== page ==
UPDATE: It has come to my attention that this article was linked on October 18, 2012 from a certain HVAC newsletter with the instructions to "find as many errors as possible" in the article. This has resulted in a stream of hate mail and comments including some threatening me with injury and death. As such I have disabled all comments other than one from a solitary, polite commenter which explains how radiators are supposed to work in a perfect situation, even if they don't work that way in most budget-range Chicago apartments.
So, it was 41 degrees last night in Chicago. Many of you probably found yourself searching the web for "Chicago heating laws" or something similar. They exist. It gets cold here. Heat is considered a life-essential service for a little less than 3/4 of the year. Today we're featuring a handful of facts that you should know if you're owning or living in an apartment with landlord-provided steam heat.
They will make noises, but they shouldn't be too loud.
Here's the basic premise of a steam radiator. Water is heated in a boiler down in the basement. It turns to steam, which flows up a big pipe, past a few safety valves and into your big clunky radiators. The metal radiators absorb the heat from the steam, which condenses back into water as it cools. The water flows back down to the boiler either through the same pipe or through a separate, slightly narrower pipe. Repeat ad infinitum. These are called one-pipe and two-pipe systems, respectively, and they are very, very common in Chicago's old-school vintage walkup apartment buildings.
That's a lot of physics going on. In a perfect situation you would hear no noise, but these are Chicago apartments we're talking about here. The systems are rarely in good condition, but they'll suffice. What's important here is to know what's reasonable and what's dangerous. You will hear some ticking as the metal radiator expands & contracts in reaction to the temperature changes. There will be some hissing as excess air escapes through the pressure release valve on your radiator. You may even hear the gurgle of water as it flows back out. These are all normal sounds and part of living with your noisy new heat-giving friend. However, there's one sound that you should not hear: knocking. (more…)
PC Operating System Market Share, March 2012
The Core of the Matter
With 31% of the smartphone market, 66% of the tablet market and 6.7% share of the very splintered and entrenched desktop market, Apple is a company that cannot be ignored. Among Generation Y, the Millennials and their younger followers the share is even higher. If you're talking about real estate buyers, typically the more financially stable segment of the population, I'd posit that you'd see an even higher market share given to Apple.
Younger generations have avoided buying cars. The first major purchase they make will instead be a computer or smartphone. Technology is now their first introduction to installment payments for big ticket items. A computer is often the first item where a young consumer must buy with an eye towards maintenance costs and longevity. They may have to choose between a style leader something that's less fashionable but more affordable. Basically, buying a computer is now the average Chicago consumer's training for buying a house.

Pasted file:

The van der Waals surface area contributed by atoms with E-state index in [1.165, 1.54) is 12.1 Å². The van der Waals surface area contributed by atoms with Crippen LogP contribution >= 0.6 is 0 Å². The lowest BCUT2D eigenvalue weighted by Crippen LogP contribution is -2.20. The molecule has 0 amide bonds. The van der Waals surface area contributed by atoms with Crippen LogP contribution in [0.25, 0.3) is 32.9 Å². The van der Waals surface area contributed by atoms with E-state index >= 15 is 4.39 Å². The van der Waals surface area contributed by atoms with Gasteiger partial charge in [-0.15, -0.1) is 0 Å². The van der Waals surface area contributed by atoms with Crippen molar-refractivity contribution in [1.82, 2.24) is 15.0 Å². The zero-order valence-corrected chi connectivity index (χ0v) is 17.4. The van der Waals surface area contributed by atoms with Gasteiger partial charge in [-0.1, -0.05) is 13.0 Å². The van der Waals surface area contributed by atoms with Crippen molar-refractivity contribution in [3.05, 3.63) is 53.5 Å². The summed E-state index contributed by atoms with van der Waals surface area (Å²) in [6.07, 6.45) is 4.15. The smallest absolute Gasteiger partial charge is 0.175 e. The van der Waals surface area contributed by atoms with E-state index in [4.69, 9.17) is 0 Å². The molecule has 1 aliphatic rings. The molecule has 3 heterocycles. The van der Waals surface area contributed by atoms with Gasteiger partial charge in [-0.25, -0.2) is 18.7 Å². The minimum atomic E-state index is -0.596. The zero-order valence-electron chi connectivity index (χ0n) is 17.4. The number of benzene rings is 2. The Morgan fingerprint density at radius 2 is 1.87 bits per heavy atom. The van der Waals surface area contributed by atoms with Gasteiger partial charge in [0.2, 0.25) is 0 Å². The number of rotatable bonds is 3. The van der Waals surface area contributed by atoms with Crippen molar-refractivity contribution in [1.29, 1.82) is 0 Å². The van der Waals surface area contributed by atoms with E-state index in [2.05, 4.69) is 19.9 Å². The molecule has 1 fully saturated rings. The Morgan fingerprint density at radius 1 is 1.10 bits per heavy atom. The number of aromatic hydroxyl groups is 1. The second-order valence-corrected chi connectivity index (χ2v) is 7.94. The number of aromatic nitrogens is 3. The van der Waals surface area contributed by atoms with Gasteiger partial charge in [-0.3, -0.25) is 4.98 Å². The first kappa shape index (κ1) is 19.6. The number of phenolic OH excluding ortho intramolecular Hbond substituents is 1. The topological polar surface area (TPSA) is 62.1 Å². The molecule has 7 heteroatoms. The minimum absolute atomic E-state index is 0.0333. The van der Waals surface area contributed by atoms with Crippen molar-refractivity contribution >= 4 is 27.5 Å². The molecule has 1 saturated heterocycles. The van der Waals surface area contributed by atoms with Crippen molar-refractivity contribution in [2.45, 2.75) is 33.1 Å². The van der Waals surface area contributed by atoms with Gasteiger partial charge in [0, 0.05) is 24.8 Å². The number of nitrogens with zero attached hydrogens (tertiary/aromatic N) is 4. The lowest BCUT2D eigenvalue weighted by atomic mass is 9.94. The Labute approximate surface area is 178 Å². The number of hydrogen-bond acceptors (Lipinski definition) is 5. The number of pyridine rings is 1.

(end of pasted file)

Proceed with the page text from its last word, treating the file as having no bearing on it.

Apple has succeeded where the real estate industry has failed. They've convinced those cash-strapped younger consumers to pay a premium for equipment. (more…)
Relax, just use the calculator on your phone.
I frequently have a conversation with buyers and renters about looking for a place that works with their life right now, as opposed to the life they want to live. Many people think that buying a new home (or car, or frying pan, or self-help book) will be the magic turning point that changes their life for the better. Sometimes the change they want is very specific, although regular readers will know my thoughts on why using a major purchase to solve a short-term problem can be a bad idea. Unfortunately, psychological studies show us that it takes us several months at the least to form or break new habits, unless those habits involve addictive substances. So, it's generally far more practical to expect change to occur slowly and only through deliberate focus on the element of your life that needs to change.
Meanwhile, iPads are really shiny and very expensive, and people will come up with all kinds of excuses to justify buying them, most of them involving something along the lines of "it will make me more productive." Some type-A people will definitely hold true to those self-made promises. Most of us will wind up with a very expensive toy that we use for playing "Words with Friends" and mucking about with Instagram. If you're trying to save for a down payment or just barely making your monthly mortgage, you cannot afford to be wasting money on toys, especially if you're already pretty close to your peak of productivity as things are now.
Studies show that new technologies must penetrate at least half of the population before they make us noticeably more efficient. (Source: [1
In my other life as a tech support consultant, I explain gadgets like tablets and smartphones to my clients as pseudo-computers. They cannot run all software. They often cannot run more than one piece of software simultaneously. In most cases, you cannot expand the storage capacity, install your own programs that you made yourself, or even take them to a new wireless provider without a major amount of hassle. That being said, for a small subset of the population they can be very useful. If you think you're in that subset who should purchase an iPad, here's a 2-week test to see if you might be right.